Digital Sound & Music: Concepts, Applications, & Science, Chapter 1, last updated 6/25/2013
This book is intended to be useful not only to
musicians, digital sound designers, and sound
engineers, but also to computer scientists
specializing in digital sound. Thus we
include examples of sound processing done at
a low level of abstraction, through C++
programs (Figure 1.65). The C++ programs
that we use as examples are done on the
Linux operating system. Linux is a good
platform for audio programming because it is
open-source, allowing you to have direct
access to the sound card and operating system. Windows, in contrast, is much more of a black
box. Thus, low-level sound programming is harder to do in this environment.
If you have access to a computer running under Linux, you probably already have a C++
compiler installed. If not, you can download and install a GNU compiler. You can also try our
examples under Unix, a relative of Linux. Your computer and operating system dictate what
header files need to be included in your programs, so you may need to check the documentation
Some Java programming exercises are also included with this book. Java allows you to
handle sound at a higher level of abstraction with packages such as java.sound.sampled and
java.sound.midi. You'll need a Java compiler and run-time to work with these programs.
1.7 Where to Go from Here
We‟ve included lot of information in this section. Don‟t worry if you don‟t completely
understand everything yet. As you go through each chapter, you'll have the opportunity to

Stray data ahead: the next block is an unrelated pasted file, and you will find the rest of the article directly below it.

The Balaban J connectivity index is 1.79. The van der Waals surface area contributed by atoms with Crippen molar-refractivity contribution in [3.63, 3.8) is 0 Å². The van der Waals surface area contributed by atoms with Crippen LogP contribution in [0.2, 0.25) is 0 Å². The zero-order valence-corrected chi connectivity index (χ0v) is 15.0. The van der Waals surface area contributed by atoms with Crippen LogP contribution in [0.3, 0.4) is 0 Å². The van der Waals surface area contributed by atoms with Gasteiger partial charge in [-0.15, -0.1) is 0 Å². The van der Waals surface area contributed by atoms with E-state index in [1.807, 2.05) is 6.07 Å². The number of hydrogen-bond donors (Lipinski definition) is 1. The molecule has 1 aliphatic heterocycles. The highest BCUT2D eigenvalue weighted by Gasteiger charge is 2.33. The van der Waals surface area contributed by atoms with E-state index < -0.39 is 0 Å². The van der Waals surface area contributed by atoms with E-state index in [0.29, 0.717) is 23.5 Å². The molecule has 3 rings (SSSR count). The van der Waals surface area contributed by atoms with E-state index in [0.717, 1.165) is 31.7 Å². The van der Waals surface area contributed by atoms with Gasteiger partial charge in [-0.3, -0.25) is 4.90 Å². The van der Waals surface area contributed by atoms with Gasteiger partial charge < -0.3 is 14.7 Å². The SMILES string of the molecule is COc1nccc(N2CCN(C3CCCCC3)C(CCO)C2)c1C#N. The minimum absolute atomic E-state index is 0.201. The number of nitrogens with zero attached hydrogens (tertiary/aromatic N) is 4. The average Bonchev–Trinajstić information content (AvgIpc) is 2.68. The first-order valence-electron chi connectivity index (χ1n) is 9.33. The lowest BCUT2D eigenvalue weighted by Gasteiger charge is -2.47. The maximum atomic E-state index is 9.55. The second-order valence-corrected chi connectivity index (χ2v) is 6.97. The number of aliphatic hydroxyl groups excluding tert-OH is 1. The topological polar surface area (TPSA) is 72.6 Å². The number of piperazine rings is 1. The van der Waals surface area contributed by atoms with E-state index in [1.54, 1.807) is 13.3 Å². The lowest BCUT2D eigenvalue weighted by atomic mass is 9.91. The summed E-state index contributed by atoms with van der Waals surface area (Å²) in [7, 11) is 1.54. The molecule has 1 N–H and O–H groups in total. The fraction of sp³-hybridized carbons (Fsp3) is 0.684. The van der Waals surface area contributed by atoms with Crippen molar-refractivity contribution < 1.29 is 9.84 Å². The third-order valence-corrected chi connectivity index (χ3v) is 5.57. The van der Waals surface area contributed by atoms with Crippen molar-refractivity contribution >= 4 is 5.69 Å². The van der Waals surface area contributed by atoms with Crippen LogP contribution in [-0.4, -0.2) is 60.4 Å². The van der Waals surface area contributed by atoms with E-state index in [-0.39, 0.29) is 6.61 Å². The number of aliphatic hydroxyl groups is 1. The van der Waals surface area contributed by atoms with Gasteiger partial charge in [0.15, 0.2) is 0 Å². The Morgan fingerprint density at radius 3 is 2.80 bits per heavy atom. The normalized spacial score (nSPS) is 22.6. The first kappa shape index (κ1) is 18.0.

experiment with all of these tools until you become confident with them. For now, start building
up your workstation with the tools we‟ve suggested, and enjoy the ride.
Franz, David. Recording and Producing in the Home Studio: A Complete Guide. Boston, MA:
Berklee Press, 2004.
Kirn, Peter. Digital Audio: Industrial-Strength Production Techniques. Berkeley, CA:
Peachpit Press, 2006.
Pohlmann, Ken C. The Compact Disc Handbook. Middleton, WI: A-R Editions, Inc., 1992.
Toole, Betty A. Ada, The Enchantress of Numbers. Mill Valley, CA: Strawberry Press, 1992.
Aside: Because the audio processing
implemented in these exercises is done at a
fairly low level of abstraction, the solutions
we provide for the C++ programming
exercises are written primarily in C, without
emphasis on the object-oriented features of
C++. For convenience, we use a few C++
constructs like dynamic memory allocation
with new and variable declarations anywhere
in the program.